THE CREED: Anabaptist Reflections on the Apostles’ Creed (part 2)
I believe in God, the Father almighty,
creator of heaven and earth.
I believe in Jesus Christ, his only Son, our Lord,
who was conceived by the Holy Spirit,
born of the Virgin Mary,
suffered under Pontius Pilate,
was crucified, died, and was buried;
he descended to the dead (or hell).
On the third day he rose again;
he ascended into heaven,
he is seated at the right hand of the Father,
and he will come to judge the living and the dead.
I believe in the Holy Spirit,
the holy catholic Church,
the communion of saints,
the forgiveness of sins,
the resurrection of the body,
and the life everlasting.
God is the Father of all creation. God is the life source. We confess this if we are going to be authentically Christian. Of course, there is plenty of room for discussion on the nuances of this statement.
Alister McGrath lists four implications of the doctrine of creation, all of which are compatible with the Anabaptist tradition. First, there is a need to see a distinction between God and the creation. Second, if God is truly the creator, the implication of such a declaration is that this same God is authoritative over all that exists. A Christian theology of this sort then recognizes the stewardship role of humankind of the earth. Humans do not own the world. Third, creation is good – in fact, it is “very good.” To say such does not imply that the world as it presently exists is perfect. Rather, it is has intrinsic value. Christopher J.H. Wright states:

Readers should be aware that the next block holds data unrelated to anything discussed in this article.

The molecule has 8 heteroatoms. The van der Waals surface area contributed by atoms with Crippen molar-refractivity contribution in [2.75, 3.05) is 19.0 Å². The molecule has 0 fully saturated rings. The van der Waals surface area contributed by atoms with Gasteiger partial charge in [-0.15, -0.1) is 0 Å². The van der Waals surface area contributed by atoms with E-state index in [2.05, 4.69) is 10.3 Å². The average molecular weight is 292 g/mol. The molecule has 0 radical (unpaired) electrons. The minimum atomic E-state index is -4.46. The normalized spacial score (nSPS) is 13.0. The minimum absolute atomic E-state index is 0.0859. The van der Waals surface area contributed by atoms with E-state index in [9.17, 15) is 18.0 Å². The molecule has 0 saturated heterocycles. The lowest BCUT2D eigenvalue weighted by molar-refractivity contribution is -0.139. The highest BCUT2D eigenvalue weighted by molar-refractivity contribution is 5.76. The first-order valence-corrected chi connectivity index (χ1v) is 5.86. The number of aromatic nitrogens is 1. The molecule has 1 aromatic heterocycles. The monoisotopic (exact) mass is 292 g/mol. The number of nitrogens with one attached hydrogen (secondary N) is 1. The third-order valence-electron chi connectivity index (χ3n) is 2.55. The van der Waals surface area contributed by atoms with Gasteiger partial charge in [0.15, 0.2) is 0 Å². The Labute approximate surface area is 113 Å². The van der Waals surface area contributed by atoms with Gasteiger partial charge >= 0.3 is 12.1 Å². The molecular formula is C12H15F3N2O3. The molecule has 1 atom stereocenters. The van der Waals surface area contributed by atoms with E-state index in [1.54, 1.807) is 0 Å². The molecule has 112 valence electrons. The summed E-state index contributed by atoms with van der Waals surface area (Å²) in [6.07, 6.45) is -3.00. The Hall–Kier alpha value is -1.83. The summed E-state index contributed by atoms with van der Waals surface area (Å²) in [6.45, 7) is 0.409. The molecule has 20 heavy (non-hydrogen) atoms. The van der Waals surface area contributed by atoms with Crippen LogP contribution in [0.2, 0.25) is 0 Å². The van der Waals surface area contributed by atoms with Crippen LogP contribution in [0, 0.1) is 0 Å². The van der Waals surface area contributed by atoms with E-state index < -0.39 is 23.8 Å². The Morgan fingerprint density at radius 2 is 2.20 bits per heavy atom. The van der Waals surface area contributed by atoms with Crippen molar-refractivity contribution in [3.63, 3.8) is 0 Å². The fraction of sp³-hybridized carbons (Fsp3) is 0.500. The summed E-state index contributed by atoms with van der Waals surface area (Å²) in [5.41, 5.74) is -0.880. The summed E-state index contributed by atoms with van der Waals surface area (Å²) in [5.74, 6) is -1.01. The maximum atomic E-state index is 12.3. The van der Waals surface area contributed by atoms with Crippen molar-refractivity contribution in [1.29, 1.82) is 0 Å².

So the earth has intrinsic value—that is to say, it is valued by God, who is the source of all value. God values the earth because he made it and owns it. It is not enough merely to say that the earth is valuable to us. On the contrary, our own value as human beings begins from the fact that we ourselves are part of the whole creation that God already values and declares to be good…we take our value from the creation of which we are part, not vice versa.
Wright not only rightly attributes worth to God’s world, but sees humanity as part of the whole. This leads to a brief mention of the fourth area of implication, humans as created in God’s image. St. Augustine’s words give us one dimension of this: “You made us for yourself, and our hearts are restless until they find their rest in you.” These words remind us that humanity shares a unique connection to the Creator.
Purpose of Creation Texts?
Having mentioned the broad implications of what it means to believe that God is the Creator, we now ask: What is the purpose of the creation texts in the Bible? I contend that they have little to do with science and have more to do with the questions the Israelites were asking in the midst of exile. Genesis 1, along with the rest of the Torah, came into its final form in the post-exilic period. Reading Genesis in light of exile brings more depth to the doctrine of creation, and is compatible with the Anabaptist suspicion towards oppressive Empires.